“We really must—”

“It’s fine,” Bria cut in, her gaze steady and confident. She had taken a page out of Kieran’s book. “Leave her out of it.”

“We won’t know if the person we seek—”

“I’ll know,” I said. “Just tell me who you’re looking for, and I’ll tell you if they’re here.”

Clare’s eyes narrowed and her lips thinned in annoyance. Finally, she dropped her hand.

“I can’t guarantee results if we’re not all participating,” she said tersely, “but okay, have it your way. It’ll be you Demigod Kieran goes after, not me.”

“Understood.” I nodded slowly, and noticed none of the other ghosts had followed us into the room with the large guy. “Did you use some sort of spell or whatever to keep the spirits at bay?” I asked Clare.

“They are giving you room to work,” the big man told me, as though I’d asked him.

“No, we wouldn’t want to—”

I held up my hand to Clare. “Never mind. The boss who doesn’t think he’s the boss just answered.”

Bria’s brow furrowed. Clare’s lowered.

“Now, what I’m going to do is open up the veil, and see if any spirits would like to grace us with their presence,” Clare said, lighting two red candles and one white one. She rang a bell that sounded strangely out of tune, then another bell that affronted me for reasons I couldn’t identify. She nodded her head forward and raised her hands before moaning.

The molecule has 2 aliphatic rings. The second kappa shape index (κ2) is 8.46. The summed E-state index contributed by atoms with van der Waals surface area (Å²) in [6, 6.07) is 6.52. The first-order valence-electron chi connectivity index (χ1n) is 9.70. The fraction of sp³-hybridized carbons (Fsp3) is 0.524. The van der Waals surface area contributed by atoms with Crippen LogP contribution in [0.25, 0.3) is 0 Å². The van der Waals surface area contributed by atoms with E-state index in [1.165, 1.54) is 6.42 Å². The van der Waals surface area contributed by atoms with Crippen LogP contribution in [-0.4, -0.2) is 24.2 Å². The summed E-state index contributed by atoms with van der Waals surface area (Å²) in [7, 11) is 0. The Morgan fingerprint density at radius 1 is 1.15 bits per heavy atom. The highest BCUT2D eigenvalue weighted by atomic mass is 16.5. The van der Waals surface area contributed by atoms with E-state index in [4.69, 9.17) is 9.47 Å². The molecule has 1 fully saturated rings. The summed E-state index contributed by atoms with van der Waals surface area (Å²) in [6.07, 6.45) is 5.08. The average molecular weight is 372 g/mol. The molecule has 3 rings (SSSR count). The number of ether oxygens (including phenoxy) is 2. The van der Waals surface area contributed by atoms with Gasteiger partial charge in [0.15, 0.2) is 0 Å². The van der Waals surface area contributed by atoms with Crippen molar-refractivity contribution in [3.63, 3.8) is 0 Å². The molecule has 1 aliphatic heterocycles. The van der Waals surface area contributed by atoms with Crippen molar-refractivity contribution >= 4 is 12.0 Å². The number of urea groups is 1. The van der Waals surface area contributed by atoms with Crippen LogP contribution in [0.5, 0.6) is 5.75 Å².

I leaned toward the big guy. “Why are a bunch of you burned?” I whispered.

“We must focus, Alexis, if we hope to reach the other side,” Clare scolded. Bria started to chuckle.

“Do you feel it?” The big guy pointed in the direction of the Line. “You are living, but…can you feel it?”

“The Line, or the wall blocking off the Line?” I mouthed.

“What?” he asked.

Apparently, ghosts couldn’t read lips.

“Join us,” Clare boomed, filling the space with her voice.

Two men and a woman looked around in confusion before stepping forward. The big guy held up his hand, keeping them at bay.

“Join us!” Clare lifted her arms higher.

Bodies shifted and feet shuffled, more than a few of the spirits fidgeting. A guy standing in the throng took a step backward.